Tuesday, April 10, 2018
Intellectual Property, part 1. Theory
The great economist Ludwig von Mises observed that intellectual property (IP) differs from physical property, in that an idea can be shared without reducing the availability of the idea to the creator. But if the creator of an idea can't share in the benefits generated from an idea, her/his incentive to create ideas is reduced. Hence patent and copyright protection can be warranted, if they increase beneficial innovation. In most places, such legal rights are not permanent, but last only a matter of years, giving a creator short term profits to recoup the investment.
Note that trademark, another form of IP, is different. Trademark is a certification of the source or producer of a product, important if the producer has a reputation (another ephemeral IP of sorts) or guarantee of quality. This can be a life-or-death matter. I cannot find a news link, but some years back counterfeit Johnson & Johnson surgical membranes from China made it into hospitals and were implanted in patients. Unlike authentic J&J materials, the membranes slowly decomposed into toxic chemicals, and by the time this was detected, it was too late to save the patients, who were condemned to slow, agonizing deaths.
My own position on IP is nuanced. It seems to me that trademarks are perfectly legitimate. They are simply contractual guarantees and really not an example of IP at all. But they require that words and symbols. Rolex, for example, is a trademark that says a great deal about the watch bearing it, and a cheap Chinese copy that says "Rolex" is not the same thing. Of course, trademarks require that certain words (e.g. Kleenex, Xerox, Band-aid) and symbols be off-limits to competitors. If one could trademark a word or phrase already in common usage, that would be problematic, hence trademarks must usually be newly concocted, for the purpose at hand. (Someone tried to trademark one of Montana's mottos, "Big Sky Country," and charge royalties for use, an obvious abuse of the trademark idea. They failed.) Conclusion: trademarks are perfectly acceptable.
With respect to patents, I'm in line with Mises: what are the tradeoffs? In areas where it is likely that innovation requires substantial investment, patent protection is likely to be more important for inducing innovation. Pharmaceutical research is especially expensive, and it's certainly of high value when successful, so patent protection seems warranted. The research costs are substantially increased by government regulation, but even without that, developing new chemical formulations that work is difficult. It's hard to determine efficacy. It's hard to determine unwanted side effects. It's hard to determine whether an efficacious treatment is effective. Alternatively, new software is often not so expensive to develop, and many people are willing to undertake development, often just for the sake of doing it, e.g. R statistics environment and contributed statistical packages. (Yes, the best statistical software in the world is free. It's just ideas, and the developers willingly relinquish any property in them.) Thus patents make sense, if the benefit-cost tradeoff is made sensibly.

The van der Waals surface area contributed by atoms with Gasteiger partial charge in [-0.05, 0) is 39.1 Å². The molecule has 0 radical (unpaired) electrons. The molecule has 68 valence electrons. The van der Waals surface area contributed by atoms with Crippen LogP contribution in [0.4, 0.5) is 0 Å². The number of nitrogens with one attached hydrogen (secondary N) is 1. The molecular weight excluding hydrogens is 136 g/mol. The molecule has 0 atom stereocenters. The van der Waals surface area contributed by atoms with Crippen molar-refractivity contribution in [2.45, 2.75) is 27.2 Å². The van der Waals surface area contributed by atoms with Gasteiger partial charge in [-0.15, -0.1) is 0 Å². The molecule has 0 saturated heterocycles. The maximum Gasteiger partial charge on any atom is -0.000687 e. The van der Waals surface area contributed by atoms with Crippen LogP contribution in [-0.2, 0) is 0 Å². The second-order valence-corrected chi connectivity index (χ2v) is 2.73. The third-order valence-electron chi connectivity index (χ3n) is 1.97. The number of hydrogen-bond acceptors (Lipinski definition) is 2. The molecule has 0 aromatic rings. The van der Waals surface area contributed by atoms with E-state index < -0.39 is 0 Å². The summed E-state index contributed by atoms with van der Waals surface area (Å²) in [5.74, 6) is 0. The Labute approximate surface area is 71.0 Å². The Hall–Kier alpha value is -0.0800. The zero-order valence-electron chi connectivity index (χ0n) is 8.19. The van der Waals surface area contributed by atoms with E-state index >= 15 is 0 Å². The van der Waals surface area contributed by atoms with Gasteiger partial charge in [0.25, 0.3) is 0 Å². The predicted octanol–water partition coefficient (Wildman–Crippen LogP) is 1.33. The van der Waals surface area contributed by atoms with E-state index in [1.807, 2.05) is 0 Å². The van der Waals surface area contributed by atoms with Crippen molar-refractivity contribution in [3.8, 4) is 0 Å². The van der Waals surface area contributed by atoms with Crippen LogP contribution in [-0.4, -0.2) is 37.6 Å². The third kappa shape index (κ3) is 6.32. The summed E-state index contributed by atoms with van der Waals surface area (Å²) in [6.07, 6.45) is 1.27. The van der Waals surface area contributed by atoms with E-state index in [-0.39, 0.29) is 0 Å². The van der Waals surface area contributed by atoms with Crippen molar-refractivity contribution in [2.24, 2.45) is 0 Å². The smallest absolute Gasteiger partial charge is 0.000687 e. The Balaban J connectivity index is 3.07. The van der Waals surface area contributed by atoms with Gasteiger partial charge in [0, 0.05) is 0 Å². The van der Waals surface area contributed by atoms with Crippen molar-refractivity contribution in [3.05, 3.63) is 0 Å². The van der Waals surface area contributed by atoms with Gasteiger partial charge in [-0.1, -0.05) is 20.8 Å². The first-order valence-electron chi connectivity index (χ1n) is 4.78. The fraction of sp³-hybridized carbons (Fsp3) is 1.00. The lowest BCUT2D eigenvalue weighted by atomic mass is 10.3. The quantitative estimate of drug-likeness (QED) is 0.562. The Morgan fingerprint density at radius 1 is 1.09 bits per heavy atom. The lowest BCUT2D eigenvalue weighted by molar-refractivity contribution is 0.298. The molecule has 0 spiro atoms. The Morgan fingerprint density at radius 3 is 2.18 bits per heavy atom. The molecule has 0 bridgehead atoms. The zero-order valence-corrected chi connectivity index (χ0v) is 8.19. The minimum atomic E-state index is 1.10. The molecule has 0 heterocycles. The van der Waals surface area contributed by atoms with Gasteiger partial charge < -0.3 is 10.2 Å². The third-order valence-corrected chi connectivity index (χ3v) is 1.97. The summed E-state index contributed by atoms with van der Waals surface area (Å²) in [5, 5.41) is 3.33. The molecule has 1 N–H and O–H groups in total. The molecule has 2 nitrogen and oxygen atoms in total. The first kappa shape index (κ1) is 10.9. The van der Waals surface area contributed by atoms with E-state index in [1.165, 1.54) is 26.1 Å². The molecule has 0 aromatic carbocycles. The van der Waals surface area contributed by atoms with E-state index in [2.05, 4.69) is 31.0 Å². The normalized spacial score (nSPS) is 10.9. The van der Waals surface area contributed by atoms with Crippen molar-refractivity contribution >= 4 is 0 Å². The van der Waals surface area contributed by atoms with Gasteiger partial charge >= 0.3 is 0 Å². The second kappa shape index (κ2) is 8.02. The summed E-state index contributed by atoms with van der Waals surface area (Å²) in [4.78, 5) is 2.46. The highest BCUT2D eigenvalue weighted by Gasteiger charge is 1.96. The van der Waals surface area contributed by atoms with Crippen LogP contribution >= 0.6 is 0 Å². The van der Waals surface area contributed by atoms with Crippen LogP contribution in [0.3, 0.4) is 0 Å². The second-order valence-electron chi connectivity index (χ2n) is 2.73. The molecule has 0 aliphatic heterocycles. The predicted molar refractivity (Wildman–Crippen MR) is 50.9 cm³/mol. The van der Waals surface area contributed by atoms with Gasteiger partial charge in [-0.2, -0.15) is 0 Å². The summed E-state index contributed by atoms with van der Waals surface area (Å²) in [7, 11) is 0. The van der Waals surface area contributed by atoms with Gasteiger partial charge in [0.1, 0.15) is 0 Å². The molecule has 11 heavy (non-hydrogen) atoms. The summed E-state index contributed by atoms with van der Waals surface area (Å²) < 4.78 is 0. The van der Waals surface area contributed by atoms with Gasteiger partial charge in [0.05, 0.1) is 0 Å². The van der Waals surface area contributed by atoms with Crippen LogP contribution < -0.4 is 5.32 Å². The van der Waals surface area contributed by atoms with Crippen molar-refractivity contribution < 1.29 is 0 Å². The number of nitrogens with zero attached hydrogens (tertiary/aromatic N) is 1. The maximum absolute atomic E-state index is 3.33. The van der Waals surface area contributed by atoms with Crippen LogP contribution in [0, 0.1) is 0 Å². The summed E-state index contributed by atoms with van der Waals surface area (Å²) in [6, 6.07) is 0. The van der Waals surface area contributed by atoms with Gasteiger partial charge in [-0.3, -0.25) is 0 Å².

Copyright is similarly ambiguous. Large corporate music producers act as if downloading of music is among the most heinous crimes imaginable, while simultaneously paying performers as little as possible. That sort of rent-seeking is beside the point, though. What are the benefit-cost tradeoffs for copyright and development of new music? It's unclear to me that pop commercial music is superior to homegrown, homemade stuff. I cannot imagine what the loss in innovation would be if Lady Gaga, Miley Cyrus, the late plagiarist Michael Jackson, or George "My Sweet Lord" Harrison hadn't had copyrights to make them millions. I know far too many people who can concoct a catchy tune, or do justice to musical instrument or voice. Homegrown, live music is ubiquitous. Music can be improvised, songs made up on the spot. On the other hand, of course, there's higher, more complex, sophisticated symphonic music, which takes time and great effort to compose. Giuseppe Verdi did not receive copyrights on most of his works. But once he finally did, and consistent royalties began, his productivity plummeted. Oops. (Note: clicking the link will download a pdf from Harvard Kennedy School. The author of the linked article points out that Verdi's financial success still may have induced creative innovation by other composers; still, the evidence is that the music blossomed most in places without copyright.)
Written words are different yet. There's a great difference between an unauthorized performance of "Happy Birthday to You" and publishing a bootleg copy of a novel that perhaps someone took years to write. This ambiguity explains why copyrights and patents are not natural rights, and why they might reasonably be temporary legal rights.
Next... Part 2. China, Intellectual Property, and U.S. Trade Policy